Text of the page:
EDFA's Christine Naismith explains why support groups are a form of self-care

20 Oct, 2020

After caring for two daughters with eating disorders, EDFA’s Christine Naismith has made it her mission to equip other families and support people with the tools and knowledge to make it through. This is her story...

Christine’s eldest daughter recovered from her battle with anorexia in 2013. Since then, her second daughter has developed another type of eating disorder, ARFID (Avoidant Restrictive Food Intake Disorder). Now, Christine uses her own experiences to support and educate other people caring for someone with an eating disorder.

“Caring for my eldest daughter started my journey into wanting to give back and help other parents - because it was hell on earth.”

In 2016, Christine helped to start an eating disorder support group in Melbourne, which has been meeting monthly ever since and continues to grow. A year later she joined with some other passionate parents to create Eating Disorders Families Australia (EDFA) - a volunteer, peer-led, national support organisation for parents and carers. Now, EDFA runs support groups across the country.

"It's good to be able to chip in, share my knowledge, and maybe help circumnavigate some of the wrong turns along the way - to shorten the duration of the child's illness and to reduce the suffering for the whole family," explains Christine.

EDFA's support groups are called ‘strive’ which stands for Support, Teach, Reassure, Inform, Validate and Empower, which are qualities EDFA aims to bring to each attendee. COVID-19 changed their plan to roll out-face-to-face support groups, and EDFA created a new format, with online strive groups, which are now operating across Australia. This means that peer support is now available to all families, whether metro, rural or regional, and parents or carers do not have to travel to get to a meeting yet can still feel connected to a caring community. The private strive Facebook groups also provide a safe space for parents and carers to communicate daily, ask questions and support one another.

Support groups are self-care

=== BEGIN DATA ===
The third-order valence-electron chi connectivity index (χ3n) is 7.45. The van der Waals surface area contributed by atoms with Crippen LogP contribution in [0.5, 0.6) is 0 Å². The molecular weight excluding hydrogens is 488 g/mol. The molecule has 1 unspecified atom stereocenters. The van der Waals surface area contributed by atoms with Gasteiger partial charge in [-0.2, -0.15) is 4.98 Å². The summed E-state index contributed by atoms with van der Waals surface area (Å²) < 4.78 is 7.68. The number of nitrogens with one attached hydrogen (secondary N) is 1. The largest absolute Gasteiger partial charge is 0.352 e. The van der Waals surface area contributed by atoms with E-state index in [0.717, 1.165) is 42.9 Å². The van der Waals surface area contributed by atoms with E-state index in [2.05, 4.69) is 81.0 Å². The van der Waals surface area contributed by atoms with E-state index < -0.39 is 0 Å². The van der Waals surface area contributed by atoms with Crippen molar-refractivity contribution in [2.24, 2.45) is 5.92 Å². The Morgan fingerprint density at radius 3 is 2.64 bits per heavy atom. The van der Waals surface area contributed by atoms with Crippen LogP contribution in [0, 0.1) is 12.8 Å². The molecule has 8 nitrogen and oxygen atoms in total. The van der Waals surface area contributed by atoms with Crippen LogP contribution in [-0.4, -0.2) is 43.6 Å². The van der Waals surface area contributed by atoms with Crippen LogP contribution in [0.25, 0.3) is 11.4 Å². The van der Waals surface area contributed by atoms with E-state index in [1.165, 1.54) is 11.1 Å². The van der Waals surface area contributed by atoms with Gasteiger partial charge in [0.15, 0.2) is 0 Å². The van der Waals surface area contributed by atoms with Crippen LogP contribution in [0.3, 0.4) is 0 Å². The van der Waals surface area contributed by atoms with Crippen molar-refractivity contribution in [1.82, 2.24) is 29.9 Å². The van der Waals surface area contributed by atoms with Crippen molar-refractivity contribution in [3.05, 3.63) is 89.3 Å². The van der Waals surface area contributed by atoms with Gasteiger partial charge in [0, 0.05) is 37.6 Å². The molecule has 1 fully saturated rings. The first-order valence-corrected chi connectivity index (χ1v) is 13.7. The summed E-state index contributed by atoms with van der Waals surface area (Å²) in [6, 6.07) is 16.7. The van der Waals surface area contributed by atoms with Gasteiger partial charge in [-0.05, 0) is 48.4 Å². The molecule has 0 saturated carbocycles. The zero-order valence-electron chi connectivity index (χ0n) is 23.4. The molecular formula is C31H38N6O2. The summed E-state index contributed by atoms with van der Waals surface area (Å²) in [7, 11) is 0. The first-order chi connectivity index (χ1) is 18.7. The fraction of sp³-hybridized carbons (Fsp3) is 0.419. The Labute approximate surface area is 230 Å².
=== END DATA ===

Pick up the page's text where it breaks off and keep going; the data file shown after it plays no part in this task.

Christine says there is much to be gained from meeting with people who are going through the same thing and that joining a support group can be an effective form of self-care.

"It's actually such a relief to talk to somebody else who understands. If I can just lighten the load for these people then I feel that's a really helpful thing to do for them.”

“Support groups allow you to ask the vital questions you need to know, and people with experience can share their knowledge. Just being able to get your hands on that information that you need quickly is really important, because you don't have hours to spare to be researching.”

“And we have a laugh. You wouldn't think that you can laugh about this, but we do, we have a laugh over ‘how different is our life?’ - we all get it.”

The Importance of Self-Care

Through caring for her own daughters, Christine has learnt that self-care is incredibly important and needs to be a priority for support people.

The process of helping to refeed her daughter was incredibly taxing of her time and mental health.

“I was confined to my home doing six meals a day. I actually hate cooking and I felt like I was being punished. I was forever in the kitchen making these meals and then ensued lots of distress trying to get a child to eat."

“I didn't have my outlet. My outlet would normally be activity and sport. So, I felt that I was getting mentally unwell because I didn’t have time for that.”

“I strongly urge people to find time, every day, just to do something, even if it's meditation, a walk around the block or a coffee with a friend - something that just brings them a little bit of joy and re-fills their cup. It's really important, I can't stress that enough.”

“These are illnesses that can last for years and years, and it's not realistic to put everything on hold. So, you can make sacrifices early on - but it's not sustainable.”

"If you need to seek help, get it"

Christine also stresses the importance of accessing counselling or seeking help.

“You need to look after yourself mentally. So, if you need to seek help, get it. It's not a sign of weakness by any means. Don't be hard on yourself - it's a tough gig. “

“And you're going to feel guilty about your other children too, because you don't have as much time for them. So, utilise the offers of help from family and friends. They can't actually do the hard work with the unwell person, but they can help with the siblings.”

“For example, you could ask, ‘can you to take Johnny out to a meal to a restaurant where there's no arguing around the food?’ or ‘could you please have Susan for sleep over?’ – so they feel special and someone’s giving them time.”

"Recovery is Possible"

Christine says that it is also important to remind support people that even though the journey is tough, there is light at the end of the tunnel.

“Recovery really is possible. I just want everyone to know that anyone can recover. It is possible. And as hard as it might be– you’ll get through this.”

“When my daughter was unwell, I said, this is the toughest thing I've ever done in my life, it still is. It's really hard.”

“But with love and compassion and firmness and boundaries - you can do it. It's super tough, but once you get through, it's absolutely worth every minute.”

“So that's why I want to give back and encourage others to keep going, as hard as that is. There's a lot of people out there that care and lots of great clinicians. It's just about finding them.”

Bookmark
Bookmark